Strength Basics

Getting stronger, fitter, and healthier by sticking to the basics. It's not rocket science, it's doing the simple stuff the right way. Strength-Basics updates every Monday, plus extra posts during the week.

Monday, May 8, 2017

Quick Tip: Respect but don't fear the weights

If there is one thing I try to teach lifters, especially younger lifters, it's this:

Respect the weight, but don't fear the weight.

You can't be casual with weights. You should handle even the empty bar like it's a sizeable percentage of your best one-rep lift. Treat it with respect. Set up correctly, grip it correctly, brace correctly. It's better to brace your abs, squeeze your grip, and lift an empty bar with your best technique and have it be too light then to get hurt taking it casually.

Young kids really have a hard time with this, which is the main reason I'm reluctant to have them handle weights - they'll throw them around, pick up heavy weights and try to shove them overhead but lack control, do 10 reps 10 different ways, etc. They just don't have the appropriate respect for the weight and what I can do for and too them. Teaching them that it's not a toy is the first step.

But at the same time you can't be afraid of the weight. If you've ever seen a lifter unrack a heavy barbell for a bench press, or set up for a squat, and lower the weight s-l-o-w-l-y and carefully and then struggle to come back up, you know what I mean. If you've seen someone who's set for an easy pullup hang for ten seconds then try to wiggle up, yet can lower themselves under control over 30 seconds, you've seen it too. If you let that weight - the numbers, the feel, whatever - get on top of you, you'll struggle to lift it.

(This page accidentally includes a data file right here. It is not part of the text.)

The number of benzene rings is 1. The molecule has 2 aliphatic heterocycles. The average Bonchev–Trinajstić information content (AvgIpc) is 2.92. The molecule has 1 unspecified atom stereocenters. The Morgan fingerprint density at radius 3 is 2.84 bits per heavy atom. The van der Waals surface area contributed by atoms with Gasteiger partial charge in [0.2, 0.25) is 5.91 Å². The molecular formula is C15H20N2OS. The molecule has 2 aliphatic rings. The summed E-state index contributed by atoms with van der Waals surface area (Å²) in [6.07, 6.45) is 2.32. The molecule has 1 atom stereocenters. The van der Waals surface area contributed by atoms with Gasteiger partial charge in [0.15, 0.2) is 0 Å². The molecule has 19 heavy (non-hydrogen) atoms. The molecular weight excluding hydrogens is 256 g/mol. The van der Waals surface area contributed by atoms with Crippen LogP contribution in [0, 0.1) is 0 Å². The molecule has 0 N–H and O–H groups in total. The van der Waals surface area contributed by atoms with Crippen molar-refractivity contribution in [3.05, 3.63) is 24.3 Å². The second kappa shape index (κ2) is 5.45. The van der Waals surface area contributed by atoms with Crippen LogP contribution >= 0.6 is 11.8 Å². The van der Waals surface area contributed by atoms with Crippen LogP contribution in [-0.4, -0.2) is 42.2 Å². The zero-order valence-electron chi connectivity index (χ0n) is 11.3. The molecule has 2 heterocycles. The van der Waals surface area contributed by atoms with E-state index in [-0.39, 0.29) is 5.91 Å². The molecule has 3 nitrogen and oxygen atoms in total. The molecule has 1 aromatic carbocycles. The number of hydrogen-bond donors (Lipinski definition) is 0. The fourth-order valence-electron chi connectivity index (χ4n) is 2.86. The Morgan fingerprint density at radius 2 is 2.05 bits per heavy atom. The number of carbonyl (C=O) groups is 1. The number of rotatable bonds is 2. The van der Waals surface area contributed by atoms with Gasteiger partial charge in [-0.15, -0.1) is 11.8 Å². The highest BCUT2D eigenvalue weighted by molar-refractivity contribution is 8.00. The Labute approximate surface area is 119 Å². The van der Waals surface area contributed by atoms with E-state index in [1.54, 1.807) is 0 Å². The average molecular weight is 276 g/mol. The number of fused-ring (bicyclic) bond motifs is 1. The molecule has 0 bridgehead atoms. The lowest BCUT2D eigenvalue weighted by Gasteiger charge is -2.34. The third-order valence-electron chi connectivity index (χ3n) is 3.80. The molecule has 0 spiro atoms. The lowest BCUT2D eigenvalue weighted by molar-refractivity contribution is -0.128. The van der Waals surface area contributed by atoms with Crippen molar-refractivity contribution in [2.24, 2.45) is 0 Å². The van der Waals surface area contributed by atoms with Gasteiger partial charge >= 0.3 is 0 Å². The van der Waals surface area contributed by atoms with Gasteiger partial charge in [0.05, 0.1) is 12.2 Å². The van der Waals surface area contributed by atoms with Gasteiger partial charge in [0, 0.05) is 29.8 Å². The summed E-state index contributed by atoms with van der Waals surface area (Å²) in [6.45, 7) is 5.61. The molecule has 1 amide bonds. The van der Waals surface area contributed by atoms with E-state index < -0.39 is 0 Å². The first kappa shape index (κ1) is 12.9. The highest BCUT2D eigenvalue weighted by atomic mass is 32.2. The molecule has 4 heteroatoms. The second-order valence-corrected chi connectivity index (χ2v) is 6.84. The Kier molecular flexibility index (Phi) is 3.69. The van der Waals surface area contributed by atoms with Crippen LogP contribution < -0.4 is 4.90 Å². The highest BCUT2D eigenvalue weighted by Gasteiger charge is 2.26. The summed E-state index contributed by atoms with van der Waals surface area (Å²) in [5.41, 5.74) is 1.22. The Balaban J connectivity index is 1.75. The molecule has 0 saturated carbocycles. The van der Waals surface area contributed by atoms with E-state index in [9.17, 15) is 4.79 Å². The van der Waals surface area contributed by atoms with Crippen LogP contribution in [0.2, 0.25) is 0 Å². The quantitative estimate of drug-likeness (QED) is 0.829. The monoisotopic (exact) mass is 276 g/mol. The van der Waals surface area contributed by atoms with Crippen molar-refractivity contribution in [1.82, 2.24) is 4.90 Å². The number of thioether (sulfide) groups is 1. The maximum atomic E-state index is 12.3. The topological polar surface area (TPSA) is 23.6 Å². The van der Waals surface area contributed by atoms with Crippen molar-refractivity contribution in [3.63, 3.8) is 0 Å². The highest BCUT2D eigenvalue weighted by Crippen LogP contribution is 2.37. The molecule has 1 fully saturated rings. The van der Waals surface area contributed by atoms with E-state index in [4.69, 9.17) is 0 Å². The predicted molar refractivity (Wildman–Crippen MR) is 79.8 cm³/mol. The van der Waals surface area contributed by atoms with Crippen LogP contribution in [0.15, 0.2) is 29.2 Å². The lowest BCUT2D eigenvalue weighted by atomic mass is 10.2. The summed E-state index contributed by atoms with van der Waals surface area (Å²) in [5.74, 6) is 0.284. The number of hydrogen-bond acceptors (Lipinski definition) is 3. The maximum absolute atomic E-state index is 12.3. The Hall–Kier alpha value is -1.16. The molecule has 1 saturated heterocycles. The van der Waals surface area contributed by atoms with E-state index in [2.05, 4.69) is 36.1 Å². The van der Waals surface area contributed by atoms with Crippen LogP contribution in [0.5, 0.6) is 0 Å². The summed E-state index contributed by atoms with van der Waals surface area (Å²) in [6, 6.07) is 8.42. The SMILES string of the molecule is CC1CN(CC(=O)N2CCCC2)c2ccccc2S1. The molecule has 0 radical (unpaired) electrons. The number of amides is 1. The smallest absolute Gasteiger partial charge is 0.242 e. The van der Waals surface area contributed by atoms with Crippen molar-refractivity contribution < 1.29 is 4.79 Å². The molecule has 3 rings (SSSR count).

If you give it just the right amount of respect, you'll be fine. I've seen kids get pinned under a weight, re-rack it and try again five minutes later, and knock off five easy reps. You have to treat that weight like it's heavy when it's light, and the heavy weights just the same way you'd treat the light ones.

I personally struggle with this with deadlifts. I feel like if things go badly, I'm going to bow under the weight and get hurt. Ironically, it's probably the safest lift for me because if things go badly I can just let go. And if it's too heavy, it just won't budge. I should be more nervous under a back or front squat, or lowering a too-heavy bench press. I'm not. I know the power rack has me safe from real harm, and I just don't have that concern that I bring to heavy deadlifts.

It's a hurdle that can move as the weights come up - you might fear 135 as a beginner but then fear 225 or 315 as a more experienced lifter. The trick is to acknowledge that, trust your process, and use every light rep as practice for the heavy ones. Respect, not fear.

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